Waste. . . something we've heard from an early age, and throughout the stages of life.
“Don’t waste your food,” said all parents everywhere.
“Waste not, want not,” an American idiom
“A man who dares waste one hour of time has not discovered the value of life.” Charles Darwin
“Wanting to be someone else is a waste of the person you are.” Kurt Cobain.
It seems like everyone has something to say about Waste. So, when we say, a company can benefit from a Waste Walk . . . what do we mean?
First, it’s important to understand just what a waste walk is in the context of manufacturing. The purpose of a waste walk is to gather information about the work process, the work areas within which it is performed, and any instances of waste that is observed. Typically, the waste walk is conducted by experienced lean practitioners who can offer a fresh perspective to manufacturers and illuminate opportunities for improvement. In many cases, opportunities that are often overlooked because “it’s the way we've always done it.”
And what, exactly are those experienced lean practitioners looking for? Why Waste, of course, but what do we mean by that? There are a couple of good acronyms for that...There’s DOWNTIME and TIM WOODS. . . depending on your personality and preference.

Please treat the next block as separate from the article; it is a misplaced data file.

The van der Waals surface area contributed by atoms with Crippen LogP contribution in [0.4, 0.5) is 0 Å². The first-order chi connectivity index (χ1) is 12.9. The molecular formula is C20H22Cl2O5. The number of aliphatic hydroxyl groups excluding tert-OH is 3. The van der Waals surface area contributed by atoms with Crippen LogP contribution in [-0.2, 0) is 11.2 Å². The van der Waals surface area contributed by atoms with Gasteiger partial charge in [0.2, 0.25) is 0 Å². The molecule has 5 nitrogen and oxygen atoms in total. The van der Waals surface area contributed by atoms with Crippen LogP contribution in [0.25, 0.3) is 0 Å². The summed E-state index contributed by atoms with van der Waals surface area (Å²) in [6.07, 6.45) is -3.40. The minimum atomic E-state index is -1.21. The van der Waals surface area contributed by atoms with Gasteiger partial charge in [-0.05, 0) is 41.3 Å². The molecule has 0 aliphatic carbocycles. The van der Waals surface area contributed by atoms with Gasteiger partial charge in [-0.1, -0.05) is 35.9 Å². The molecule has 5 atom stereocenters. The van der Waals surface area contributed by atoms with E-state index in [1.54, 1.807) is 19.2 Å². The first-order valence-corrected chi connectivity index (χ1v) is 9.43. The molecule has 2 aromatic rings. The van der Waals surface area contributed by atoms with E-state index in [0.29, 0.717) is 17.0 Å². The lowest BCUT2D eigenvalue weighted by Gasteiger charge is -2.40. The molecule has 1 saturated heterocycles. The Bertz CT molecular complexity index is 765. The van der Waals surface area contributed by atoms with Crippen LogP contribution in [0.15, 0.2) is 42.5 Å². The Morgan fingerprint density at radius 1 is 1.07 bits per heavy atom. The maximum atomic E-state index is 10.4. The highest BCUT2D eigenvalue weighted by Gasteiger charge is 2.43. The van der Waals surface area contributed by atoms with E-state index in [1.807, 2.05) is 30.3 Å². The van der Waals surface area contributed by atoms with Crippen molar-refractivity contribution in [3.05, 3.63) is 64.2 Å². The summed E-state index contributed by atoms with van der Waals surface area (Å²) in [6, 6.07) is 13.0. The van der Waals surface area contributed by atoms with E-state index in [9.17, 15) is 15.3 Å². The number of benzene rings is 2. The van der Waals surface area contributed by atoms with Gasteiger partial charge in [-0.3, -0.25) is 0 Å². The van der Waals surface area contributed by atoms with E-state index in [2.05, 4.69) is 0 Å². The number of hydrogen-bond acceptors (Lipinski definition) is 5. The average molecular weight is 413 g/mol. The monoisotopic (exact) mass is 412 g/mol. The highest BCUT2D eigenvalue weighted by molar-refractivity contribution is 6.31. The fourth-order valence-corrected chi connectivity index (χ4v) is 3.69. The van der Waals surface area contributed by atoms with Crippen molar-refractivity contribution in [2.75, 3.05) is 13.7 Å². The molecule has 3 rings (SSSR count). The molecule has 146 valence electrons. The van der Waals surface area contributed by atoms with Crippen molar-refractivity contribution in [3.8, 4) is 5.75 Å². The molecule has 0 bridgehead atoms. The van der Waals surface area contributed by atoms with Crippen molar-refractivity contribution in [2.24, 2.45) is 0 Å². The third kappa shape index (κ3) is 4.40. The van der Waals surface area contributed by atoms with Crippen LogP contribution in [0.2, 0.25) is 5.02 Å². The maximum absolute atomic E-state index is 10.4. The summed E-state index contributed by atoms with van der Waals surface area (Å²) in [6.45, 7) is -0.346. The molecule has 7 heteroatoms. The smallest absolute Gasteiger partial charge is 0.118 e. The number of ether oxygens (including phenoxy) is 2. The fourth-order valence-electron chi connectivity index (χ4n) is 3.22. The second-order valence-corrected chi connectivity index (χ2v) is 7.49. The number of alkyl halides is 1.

The DOWNTIME acronym captures the 8 wastes in a very effective manner. Typically, when observing a pre-lean manufacturing process, we find that 95% of what's observed is non-value added time. Time, that if better utilized, could lead to a competitive advantage by getting finished product into the hands of customers sooner - and at a lower cost to you. For a shop in the midst of lean implementation, a waste walk can promote dialogue among employees and celebrate gains that have already been made. This collaboration is important in maintaining employee engagement and momentum in achieving the ideal future state.
As for my 'friend' TIM WOODS, the same wastes as above are identified, with the shift from 'extra processing' to over processing and adding S for Skills as in wasted skills. Some people are just better with names and faces.
Regardless of the acronym of your choice, the idea is to utilize the waste walk as a motivator to action. As an initial step - it can open the eyes of employees new to the company or new to lean - to potential improvements. As an intermediate step - it can identify improvements and highlight future steps. And, as a final review, it can solidify your progress and help move your organization beyond the low-hanging fruit of process change and initial work cell organization into more comprehensive changes to encompass your entire organization.
For more information on our lean business solutions or to schedule a waste walk at your facility, please contact us at 888-414-6682 or via email at email@example.com.
Since 1991, MMTC has assisted Michigan’s small and medium-sized businesses compete and grow. Through personalized services fitted to meet the needs of clients, we develop more effective business leaders, drive product and process innovation, promote company-wide operational excellence and foster creative strategies for business growth and greater profitability. Find us at www.mmtc.org.